Get Ready to Read Banned Books
If you’ve read many of my posts here, you’ve probably realized that one of my hot-button issues is censorship. Particularly book censorship. So it’s really no surprise that I get a little nerdy-excited when Banned Books Week rolls around every year. It starts on Sunday and runs through next week, and this year marks its 30th anniversary.
To mark the 30th anniversary, the American Library Association is doing a few special things. One of these things is a 50 State Salute, where each state is creating videos about how their community celebrates Banned Books Week. ALA is also sponsoring the Virtual Read-Out again this year for individuals who wish to voice their support online.
But my favorite thing so far that is being done to celebrate the 30th anniversary is the timeline.
The ALA has put together an amazing timeline of 30 years of censored books, dated with the year they were featured for Banned Books Week, as well as the main reason why they were taken off shelves or reading lists. And, to be honest, some of the reasons are laughable.
- 1985–Slaughterhouse-Five by Kurt Vonnegut: Removed by the Island Trees School District in New York in 1976 for being “anti-American, anti-Christian, anti-Semitic, and just plain filthy.”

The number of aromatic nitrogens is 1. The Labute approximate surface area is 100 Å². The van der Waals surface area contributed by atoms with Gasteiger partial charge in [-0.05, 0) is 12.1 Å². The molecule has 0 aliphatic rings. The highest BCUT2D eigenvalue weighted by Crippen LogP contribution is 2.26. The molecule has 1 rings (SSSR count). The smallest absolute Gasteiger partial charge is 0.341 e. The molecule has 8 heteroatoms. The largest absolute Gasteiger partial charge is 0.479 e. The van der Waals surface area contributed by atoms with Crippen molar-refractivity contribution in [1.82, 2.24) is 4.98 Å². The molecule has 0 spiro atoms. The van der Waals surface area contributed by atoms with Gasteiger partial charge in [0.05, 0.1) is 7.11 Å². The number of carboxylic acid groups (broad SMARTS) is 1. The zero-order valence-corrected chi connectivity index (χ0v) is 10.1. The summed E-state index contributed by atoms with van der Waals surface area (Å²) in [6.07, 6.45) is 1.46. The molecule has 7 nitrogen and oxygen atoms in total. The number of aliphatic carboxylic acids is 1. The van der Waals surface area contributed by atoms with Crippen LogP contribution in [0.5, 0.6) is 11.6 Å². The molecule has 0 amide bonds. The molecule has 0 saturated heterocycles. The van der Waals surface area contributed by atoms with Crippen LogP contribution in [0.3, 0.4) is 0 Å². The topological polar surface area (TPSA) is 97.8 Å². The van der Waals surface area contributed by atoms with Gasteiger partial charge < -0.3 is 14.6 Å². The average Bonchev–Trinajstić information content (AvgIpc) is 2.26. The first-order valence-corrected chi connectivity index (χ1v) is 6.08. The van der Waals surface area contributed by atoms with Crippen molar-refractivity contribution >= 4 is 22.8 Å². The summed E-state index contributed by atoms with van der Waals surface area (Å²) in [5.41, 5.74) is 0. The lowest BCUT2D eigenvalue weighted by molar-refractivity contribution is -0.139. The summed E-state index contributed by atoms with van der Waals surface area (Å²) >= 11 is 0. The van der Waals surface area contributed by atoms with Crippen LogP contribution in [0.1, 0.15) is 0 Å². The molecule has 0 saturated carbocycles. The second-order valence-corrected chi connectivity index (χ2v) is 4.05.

- 1990–Scary Stories to Tell in the Dark by Alvin Schwartz: Challenged in 1990 in Livonia, MI because people thought the poems would frighten children. (Can I please have a “duh”?)
- 1998–Daddy’s Roommate by Michael Willhoit: Challenged in Florida and Kansas for “teaching the homosexual lifestyle.”
- 2000–Captain Underpants by Dav Pilkey: Removed from the Maple Hill School in Connecticut, due to apparently causing unruly behavior among children.
- 2010–TTYL by Lauren Myracle: Challenged in Connecticut for language, sexual content, and…wait for it…being grammatically incorrect.
These are just a few of the challenges featured in ALA’s Banned Books timeline. And if you go and read the full lists of the most banned and challenged books by year, you can see some of the other sometimes over-the-top reasons that critics find to try to pull books from the hands of readers. Also be sure to check out your local library and bookstores to see if they have any special events planned to celebrate Banned Books Week next week.
So pick up those banned books and get ready to read up a storm in support of literary freedom next week. Don’t let anyone tell you what you can and cannot read, and make sure the world knows that.
What are some of your favorite banned or challenged books? Have you ever experienced a book challenge in your area?